It would be a mistake to say Candy Crowley of CNN moderated the most recent presidential debate because, at one point in particular, she mistook herself as a participant, interrupting Mitt Romney to tell him he was wrong when he wasn’t. President Barack Obama — interrupted by her far less and given three more minutes to speak overall — beamed.
He should have. It was great to have an onstage assistant just as it has been a boon worth multi-millions in advertising to have huge portions of the press cheering him on in his re-election campaign. The liberal bias of much of the media was a major factor putting Obama in the White House in the first place, one social scientist has said, and while that may make some people happy, the continued crumbling of standards poses a threat to both journalism and democracy.
Journalism is in a stage of great transition, with newspapers especially in steep decline: Just 23 percent of Americans said in a recent Pew survey that they read a print version of a newspaper yesterday. The Internet is shoving itself to the front of the line to such an extent that Newsweek magazine just announced it is turning to an all-digital format in 2013. Broadcast TV faces problems, as does CNN, Crowley’s home: It just got its lowest ratings since 1991. On top of all of this comes a Gallup poll telling us that 60 percent of Americans distrust news reporting to be fair, accurate and complete.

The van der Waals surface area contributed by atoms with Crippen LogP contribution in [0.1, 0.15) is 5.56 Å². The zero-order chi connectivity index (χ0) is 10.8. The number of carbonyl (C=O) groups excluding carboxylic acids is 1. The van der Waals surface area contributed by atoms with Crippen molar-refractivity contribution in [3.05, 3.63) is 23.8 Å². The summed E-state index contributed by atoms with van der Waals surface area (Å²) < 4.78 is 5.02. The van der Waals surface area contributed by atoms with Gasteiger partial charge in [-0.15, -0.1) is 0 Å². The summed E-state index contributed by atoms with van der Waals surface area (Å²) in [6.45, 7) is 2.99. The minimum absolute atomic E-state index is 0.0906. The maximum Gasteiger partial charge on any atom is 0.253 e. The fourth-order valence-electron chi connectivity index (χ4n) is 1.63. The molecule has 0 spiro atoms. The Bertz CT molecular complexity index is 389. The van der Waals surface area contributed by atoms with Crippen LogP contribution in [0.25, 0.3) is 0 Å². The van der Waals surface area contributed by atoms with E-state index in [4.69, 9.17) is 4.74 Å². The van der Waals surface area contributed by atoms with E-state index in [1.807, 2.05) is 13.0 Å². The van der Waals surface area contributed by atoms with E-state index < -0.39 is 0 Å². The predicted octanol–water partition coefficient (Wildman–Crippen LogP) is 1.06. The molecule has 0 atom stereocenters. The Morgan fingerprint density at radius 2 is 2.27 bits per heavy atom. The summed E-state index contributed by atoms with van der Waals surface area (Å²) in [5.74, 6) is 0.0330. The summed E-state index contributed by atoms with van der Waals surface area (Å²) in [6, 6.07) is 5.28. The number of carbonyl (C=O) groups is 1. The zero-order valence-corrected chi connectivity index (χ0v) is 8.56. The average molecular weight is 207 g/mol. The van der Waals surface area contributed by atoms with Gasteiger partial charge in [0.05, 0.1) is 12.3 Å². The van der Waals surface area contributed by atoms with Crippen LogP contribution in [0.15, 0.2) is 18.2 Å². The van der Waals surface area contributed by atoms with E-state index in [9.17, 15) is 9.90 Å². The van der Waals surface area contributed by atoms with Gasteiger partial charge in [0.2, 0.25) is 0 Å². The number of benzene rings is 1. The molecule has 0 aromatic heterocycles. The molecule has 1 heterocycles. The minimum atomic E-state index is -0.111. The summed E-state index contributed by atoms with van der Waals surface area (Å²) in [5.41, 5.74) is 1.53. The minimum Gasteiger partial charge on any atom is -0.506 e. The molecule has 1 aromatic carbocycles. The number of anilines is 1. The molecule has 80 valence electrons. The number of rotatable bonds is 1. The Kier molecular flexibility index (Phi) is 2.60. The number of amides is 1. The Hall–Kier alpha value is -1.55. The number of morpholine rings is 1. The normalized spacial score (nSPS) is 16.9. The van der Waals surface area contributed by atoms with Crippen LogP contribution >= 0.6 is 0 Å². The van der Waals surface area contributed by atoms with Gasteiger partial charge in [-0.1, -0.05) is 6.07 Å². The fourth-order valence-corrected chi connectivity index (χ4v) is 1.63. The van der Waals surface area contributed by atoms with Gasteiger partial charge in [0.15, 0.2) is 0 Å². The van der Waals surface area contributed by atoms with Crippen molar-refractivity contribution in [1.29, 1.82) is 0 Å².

We could be at a tipping point, and we could end up more and more of a partisan press leaving Americans with few places to turn for balanced news presentation. That brings us back to Crowley.
She shallowly blamed George W. Bush for much of our economic problems on top of diminishing the debate with varied unjustified interventions. Her worst intrusion came when Romney was saying Obama had not proclaimed in a Rose Garden talk that the Sept. 11 killings at our Libyan embassy were an act of terrorism.